Moreover, another study was conducted to look at the association between the weight-related behaviours, body mass index and work hours per week among the metro transit workers [19]. A survey was conducted in which participants were asked to report about their food choices, leisure time physical activity, and how many hours a week they worked. Also, they were asked to mention their perception of a work environment in regards to eating healthy.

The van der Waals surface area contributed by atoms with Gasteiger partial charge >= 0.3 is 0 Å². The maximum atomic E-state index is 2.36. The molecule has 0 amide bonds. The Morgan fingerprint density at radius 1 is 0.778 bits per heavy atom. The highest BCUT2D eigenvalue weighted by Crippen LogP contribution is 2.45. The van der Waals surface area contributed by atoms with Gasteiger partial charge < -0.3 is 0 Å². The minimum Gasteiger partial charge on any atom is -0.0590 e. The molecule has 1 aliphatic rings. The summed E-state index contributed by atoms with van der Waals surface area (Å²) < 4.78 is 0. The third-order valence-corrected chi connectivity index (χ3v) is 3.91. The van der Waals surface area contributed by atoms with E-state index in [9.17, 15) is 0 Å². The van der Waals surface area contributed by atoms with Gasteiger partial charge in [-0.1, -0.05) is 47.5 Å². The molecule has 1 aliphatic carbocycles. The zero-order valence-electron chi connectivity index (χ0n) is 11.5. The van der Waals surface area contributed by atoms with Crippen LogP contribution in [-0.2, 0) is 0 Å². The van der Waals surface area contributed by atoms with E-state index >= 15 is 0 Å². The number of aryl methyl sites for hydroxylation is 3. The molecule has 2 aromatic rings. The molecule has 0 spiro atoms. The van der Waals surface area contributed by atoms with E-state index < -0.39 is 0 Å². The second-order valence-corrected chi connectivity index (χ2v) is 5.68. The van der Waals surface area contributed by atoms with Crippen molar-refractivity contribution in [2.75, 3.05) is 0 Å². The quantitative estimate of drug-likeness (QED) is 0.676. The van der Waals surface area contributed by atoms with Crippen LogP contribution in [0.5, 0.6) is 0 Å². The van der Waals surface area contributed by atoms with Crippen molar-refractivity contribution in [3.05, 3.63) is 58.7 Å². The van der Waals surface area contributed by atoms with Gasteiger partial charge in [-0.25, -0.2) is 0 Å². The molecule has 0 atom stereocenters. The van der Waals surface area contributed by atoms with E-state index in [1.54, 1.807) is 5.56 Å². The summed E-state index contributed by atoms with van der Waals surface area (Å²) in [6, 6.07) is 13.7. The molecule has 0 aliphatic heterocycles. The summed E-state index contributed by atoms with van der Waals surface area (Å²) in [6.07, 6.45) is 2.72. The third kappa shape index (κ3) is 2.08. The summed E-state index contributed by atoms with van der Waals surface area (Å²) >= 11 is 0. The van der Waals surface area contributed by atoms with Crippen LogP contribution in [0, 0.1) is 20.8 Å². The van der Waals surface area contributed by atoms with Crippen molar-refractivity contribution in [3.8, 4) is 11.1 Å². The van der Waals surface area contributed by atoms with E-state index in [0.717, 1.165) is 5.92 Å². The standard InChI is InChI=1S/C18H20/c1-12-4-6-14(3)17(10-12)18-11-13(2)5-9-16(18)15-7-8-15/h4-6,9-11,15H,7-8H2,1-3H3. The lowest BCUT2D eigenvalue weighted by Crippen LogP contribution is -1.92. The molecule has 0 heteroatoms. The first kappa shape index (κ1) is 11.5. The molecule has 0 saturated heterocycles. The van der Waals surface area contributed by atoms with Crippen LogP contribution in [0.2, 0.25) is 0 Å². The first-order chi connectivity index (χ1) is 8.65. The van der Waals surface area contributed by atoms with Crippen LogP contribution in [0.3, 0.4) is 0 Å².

The result of this study was that participants who worked the greatest number of hours which was fifty hours or more per week had poorer dietary habits and highest body mass index [19]. The results differed by gender as well; more hours per week were related to higher body mass index in women compared to men. Working more hours for men was linked with more access to vending machines for snacks, cold drinks and cold food and on the other hand for women it was linked to more consumption of vegetables and fruits. For participants working forty hours or more per week, there was higher consumption of cold drinks, cold foods and snacks from a vending machine among women compared to men. Also, the perception of eating healthy was not linked with work hours in either women or men. This study had some strengths including the large sample size that included both genders; male and female. Several factors were taken into consideration to gain proper knowledge about the weight status which included participants eating behaviour, dietary intake and how often do they engage in leisure time physical activity. But the study had few limitations as well, the first one being that the measures of physical activity and dietary intake were self-reported so it could have been inaccurate and in turn might have underestimated the result. Another was that the sample size in this study had very low numbers of participating women, which was only 6% of working women were in the highest working hour category of fifty hours. This might have limited the gender stratified associations. This study has taken into account only one work-related factor that was the number of hours worked. Future research should focus on other factors such as job stress, job flexibility and work shifts that could have been linked with health related behaviour. Interventions to provide more healthy food choices at the work sites could also help. This study clearly shows how eating unhealthy foods resulted in increased body mass index among the transit workers [19].